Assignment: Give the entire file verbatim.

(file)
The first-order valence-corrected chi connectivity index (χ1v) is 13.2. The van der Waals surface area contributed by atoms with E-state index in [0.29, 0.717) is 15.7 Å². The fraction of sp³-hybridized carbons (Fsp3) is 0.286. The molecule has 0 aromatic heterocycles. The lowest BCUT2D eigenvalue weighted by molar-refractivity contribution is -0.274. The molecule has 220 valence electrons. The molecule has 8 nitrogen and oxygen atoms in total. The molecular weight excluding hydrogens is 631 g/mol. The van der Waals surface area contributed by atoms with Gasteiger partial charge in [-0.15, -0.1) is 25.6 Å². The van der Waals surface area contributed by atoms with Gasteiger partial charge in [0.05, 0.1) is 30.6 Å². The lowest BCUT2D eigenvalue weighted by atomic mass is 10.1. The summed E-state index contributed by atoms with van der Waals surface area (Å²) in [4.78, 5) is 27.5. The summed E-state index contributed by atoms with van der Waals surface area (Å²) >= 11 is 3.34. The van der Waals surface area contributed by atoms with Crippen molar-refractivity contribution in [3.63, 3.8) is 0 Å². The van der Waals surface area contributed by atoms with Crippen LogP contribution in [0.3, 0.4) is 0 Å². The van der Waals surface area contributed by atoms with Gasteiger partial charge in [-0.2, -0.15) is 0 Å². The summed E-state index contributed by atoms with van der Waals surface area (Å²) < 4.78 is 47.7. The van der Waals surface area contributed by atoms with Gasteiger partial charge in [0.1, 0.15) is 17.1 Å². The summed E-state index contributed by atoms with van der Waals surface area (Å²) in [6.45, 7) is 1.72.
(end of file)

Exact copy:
The first-order valence-corrected chi connectivity index (χ1v) is 13.2. The van der Waals surface area contributed by atoms with E-state index in [0.29, 0.717) is 15.7 Å². The fraction of sp³-hybridized carbons (Fsp3) is 0.286. The molecule has 0 aromatic heterocycles. The lowest BCUT2D eigenvalue weighted by molar-refractivity contribution is -0.274. The molecule has 220 valence electrons. The molecule has 8 nitrogen and oxygen atoms in total. The molecular weight excluding hydrogens is 631 g/mol. The van der Waals surface area contributed by atoms with Gasteiger partial charge in [-0.15, -0.1) is 25.6 Å². The van der Waals surface area contributed by atoms with Gasteiger partial charge in [0.05, 0.1) is 30.6 Å². The lowest BCUT2D eigenvalue weighted by atomic mass is 10.1. The summed E-state index contributed by atoms with van der Waals surface area (Å²) in [4.78, 5) is 27.5. The summed E-state index contributed by atoms with van der Waals surface area (Å²) >= 11 is 3.34. The van der Waals surface area contributed by atoms with Crippen molar-refractivity contribution in [3.63, 3.8) is 0 Å². The van der Waals surface area contributed by atoms with Crippen LogP contribution in [0.3, 0.4) is 0 Å². The van der Waals surface area contributed by atoms with Gasteiger partial charge in [-0.2, -0.15) is 0 Å². The summed E-state index contributed by atoms with van der Waals surface area (Å²) < 4.78 is 47.7. The van der Waals surface area contributed by atoms with Gasteiger partial charge in [0.1, 0.15) is 17.1 Å². The summed E-state index contributed by atoms with van der Waals surface area (Å²) in [6.45, 7) is 1.72.